Publishing Humorous Essays
“How do I begin getting humorous essays published? One freelancer said that one sells the idea before doing the piece. Can you recommend a starting point? Much appreciated, Mickey.”
My thanks to Mickey for this question.
First, I want to meditate on the word “humorous” for a moment. Jackman Wilson, editorial page editor for The Register Guard, visited my Reporting class this morning, and noted that humorous social commentary is particularly difficult to write. I agree. Sometimes, other people regard what I think it hysterically funny (Steve Ibsen’s video “Kitty Cat Dance,” for example) as banal. Other times, it’s tricky to navigate a serious social issue with a lighthearted touch that enhances, rather than diminishes the subject’s significance.
Let’s say, however, that you’re really witty and you feel confident that you can maintain a humorous tone throughout an essay. Do you pitch the idea to editors, or do you send the entire essay?
Almost always, emerging writers with few publications to their name need to write the entire essay first. An editor wants to be able to gauge how your lead works with your conclusion, and needs to be able to consider your overall guiding thesis.
If you’re interested in publishing humorous essays, these are the steps I regularly take; hopefully, they’ll work for you!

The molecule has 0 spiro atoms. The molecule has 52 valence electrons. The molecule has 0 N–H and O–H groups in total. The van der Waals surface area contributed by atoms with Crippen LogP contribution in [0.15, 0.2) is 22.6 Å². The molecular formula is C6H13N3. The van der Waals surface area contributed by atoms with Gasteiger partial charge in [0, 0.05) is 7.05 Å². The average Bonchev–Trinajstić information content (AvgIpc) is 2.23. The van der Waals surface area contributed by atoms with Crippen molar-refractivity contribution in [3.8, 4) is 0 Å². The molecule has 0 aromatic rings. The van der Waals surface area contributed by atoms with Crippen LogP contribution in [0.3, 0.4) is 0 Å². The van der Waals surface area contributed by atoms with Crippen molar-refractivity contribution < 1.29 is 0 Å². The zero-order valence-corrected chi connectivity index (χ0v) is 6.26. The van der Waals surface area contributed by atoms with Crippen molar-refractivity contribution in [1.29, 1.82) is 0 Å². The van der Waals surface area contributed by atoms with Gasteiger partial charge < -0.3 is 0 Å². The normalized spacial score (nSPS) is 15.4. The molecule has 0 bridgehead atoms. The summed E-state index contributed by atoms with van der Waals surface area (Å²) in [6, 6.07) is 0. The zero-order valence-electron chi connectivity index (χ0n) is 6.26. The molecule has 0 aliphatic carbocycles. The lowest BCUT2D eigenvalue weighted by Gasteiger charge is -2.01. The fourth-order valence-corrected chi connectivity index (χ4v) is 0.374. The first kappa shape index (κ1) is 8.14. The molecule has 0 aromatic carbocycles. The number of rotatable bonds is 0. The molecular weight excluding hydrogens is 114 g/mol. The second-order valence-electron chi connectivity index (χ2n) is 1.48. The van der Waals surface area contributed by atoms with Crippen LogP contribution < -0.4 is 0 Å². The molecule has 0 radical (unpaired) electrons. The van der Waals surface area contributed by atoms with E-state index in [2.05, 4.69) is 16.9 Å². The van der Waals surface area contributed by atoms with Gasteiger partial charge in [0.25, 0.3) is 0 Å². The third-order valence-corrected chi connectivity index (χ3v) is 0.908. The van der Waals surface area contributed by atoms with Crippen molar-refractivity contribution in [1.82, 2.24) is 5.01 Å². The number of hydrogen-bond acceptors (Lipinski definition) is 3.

1. Get inspired and drop everything–dinner preparations, homework, reruns of Arrested Development–and scribble an entire rough draft in one setting. This draft can be really, really putrid.
2. Let the rough draft sit for a week or two. Don’t look at it, but do think about it while you’re washing dishes, running six miles in the rain, or bathing the dog.
3. Revisit the rough draft. Type it out again, and read it out loud to yourself as if you’re auditioning for radio. Make changes. Be open to the possibility of changing the piece completely.
4. Ask two trusted critics to review your essay with an honest eye. Suggest that they boldly let you know where the humor works and where it doesn’t. Ask them what they learn by the end of the essay–they should feel like they’ve been on a journey from question to answer along with the narrator. Buy them a double-shot mocha for being so cool.
5. Revise once more and read the piece aloud to fine tune and catch typos. Then, identify a magazine or newspaper that seems well-suited to your work. Go to the publication’s website and look at the Submission Guidelines, then identify the appropriate editor and send the essay with a brief cover letter that reads something like this:
Dear Ms. Harrison, I’d like to submit my essay titled “Why Steve’s ‘Kitty Cat Dance’ Rocks” to Cat Luv. My work has appeared on line at Kittenz Magazine. Thanks so much for your time and consideration. Sincerely, (your name).
Last week, High Country News published my humorous essay “The Vitality of Language”–this piece went through the rigorous writing and editing process described above, and I believe it also involved quite a lot of Euphoria chocolate. Around the same time, the editor put out a call to her regular contributors for humorous environmental essays, and I was able to pitch her an idea without completing the essay.
Once your work starts appearing regularly in a publication, the editor will sometimes contact you to say something like “We need a humorous essay pegged for Mother’s Day. Send me three ideas.” This is when you’re free to pitch ideas without writing a complete essay.